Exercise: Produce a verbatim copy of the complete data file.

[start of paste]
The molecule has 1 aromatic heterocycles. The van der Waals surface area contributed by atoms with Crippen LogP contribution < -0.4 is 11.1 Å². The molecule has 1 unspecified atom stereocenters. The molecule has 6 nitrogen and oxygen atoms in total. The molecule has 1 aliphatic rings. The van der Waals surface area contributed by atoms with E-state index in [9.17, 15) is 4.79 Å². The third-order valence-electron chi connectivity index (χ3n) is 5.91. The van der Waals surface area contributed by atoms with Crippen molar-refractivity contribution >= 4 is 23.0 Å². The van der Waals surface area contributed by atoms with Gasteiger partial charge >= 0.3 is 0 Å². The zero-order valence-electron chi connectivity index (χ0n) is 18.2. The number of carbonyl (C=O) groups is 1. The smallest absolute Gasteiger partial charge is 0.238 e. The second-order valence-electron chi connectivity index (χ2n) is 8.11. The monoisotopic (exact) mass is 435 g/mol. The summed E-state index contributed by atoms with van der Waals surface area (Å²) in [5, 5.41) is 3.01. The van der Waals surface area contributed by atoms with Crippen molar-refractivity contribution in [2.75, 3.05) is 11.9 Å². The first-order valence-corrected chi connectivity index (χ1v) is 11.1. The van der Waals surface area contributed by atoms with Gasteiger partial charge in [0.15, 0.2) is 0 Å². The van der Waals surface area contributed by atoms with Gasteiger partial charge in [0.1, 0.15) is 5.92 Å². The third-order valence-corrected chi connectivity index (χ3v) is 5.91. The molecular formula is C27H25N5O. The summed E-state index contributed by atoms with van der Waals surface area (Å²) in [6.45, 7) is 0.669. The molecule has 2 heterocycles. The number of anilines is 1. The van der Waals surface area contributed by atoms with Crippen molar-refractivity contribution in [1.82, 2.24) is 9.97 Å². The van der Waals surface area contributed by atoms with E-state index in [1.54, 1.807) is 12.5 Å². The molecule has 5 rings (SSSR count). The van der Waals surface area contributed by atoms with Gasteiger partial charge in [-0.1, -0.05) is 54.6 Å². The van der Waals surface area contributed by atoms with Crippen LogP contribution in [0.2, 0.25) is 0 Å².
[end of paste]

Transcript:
The molecule has 1 aromatic heterocycles. The van der Waals surface area contributed by atoms with Crippen LogP contribution < -0.4 is 11.1 Å². The molecule has 1 unspecified atom stereocenters. The molecule has 6 nitrogen and oxygen atoms in total. The molecule has 1 aliphatic rings. The van der Waals surface area contributed by atoms with E-state index in [9.17, 15) is 4.79 Å². The third-order valence-electron chi connectivity index (χ3n) is 5.91. The van der Waals surface area contributed by atoms with Crippen molar-refractivity contribution >= 4 is 23.0 Å². The van der Waals surface area contributed by atoms with Gasteiger partial charge >= 0.3 is 0 Å². The zero-order valence-electron chi connectivity index (χ0n) is 18.2. The number of carbonyl (C=O) groups is 1. The smallest absolute Gasteiger partial charge is 0.238 e. The second-order valence-electron chi connectivity index (χ2n) is 8.11. The monoisotopic (exact) mass is 435 g/mol. The summed E-state index contributed by atoms with van der Waals surface area (Å²) in [5, 5.41) is 3.01. The van der Waals surface area contributed by atoms with Crippen molar-refractivity contribution in [2.75, 3.05) is 11.9 Å². The first-order valence-corrected chi connectivity index (χ1v) is 11.1. The van der Waals surface area contributed by atoms with Gasteiger partial charge in [0.15, 0.2) is 0 Å². The van der Waals surface area contributed by atoms with Gasteiger partial charge in [0.1, 0.15) is 5.92 Å². The third-order valence-corrected chi connectivity index (χ3v) is 5.91. The molecular formula is C27H25N5O. The summed E-state index contributed by atoms with van der Waals surface area (Å²) in [6.45, 7) is 0.669. The molecule has 2 heterocycles. The number of anilines is 1. The van der Waals surface area contributed by atoms with Crippen molar-refractivity contribution in [1.82, 2.24) is 9.97 Å². The van der Waals surface area contributed by atoms with E-state index in [1.54, 1.807) is 12.5 Å². The molecule has 5 rings (SSSR count). The van der Waals surface area contributed by atoms with Gasteiger partial charge in [-0.1, -0.05) is 54.6 Å². The van der Waals surface area contributed by atoms with Crippen LogP contribution in [0.2, 0.25) is 0 Å².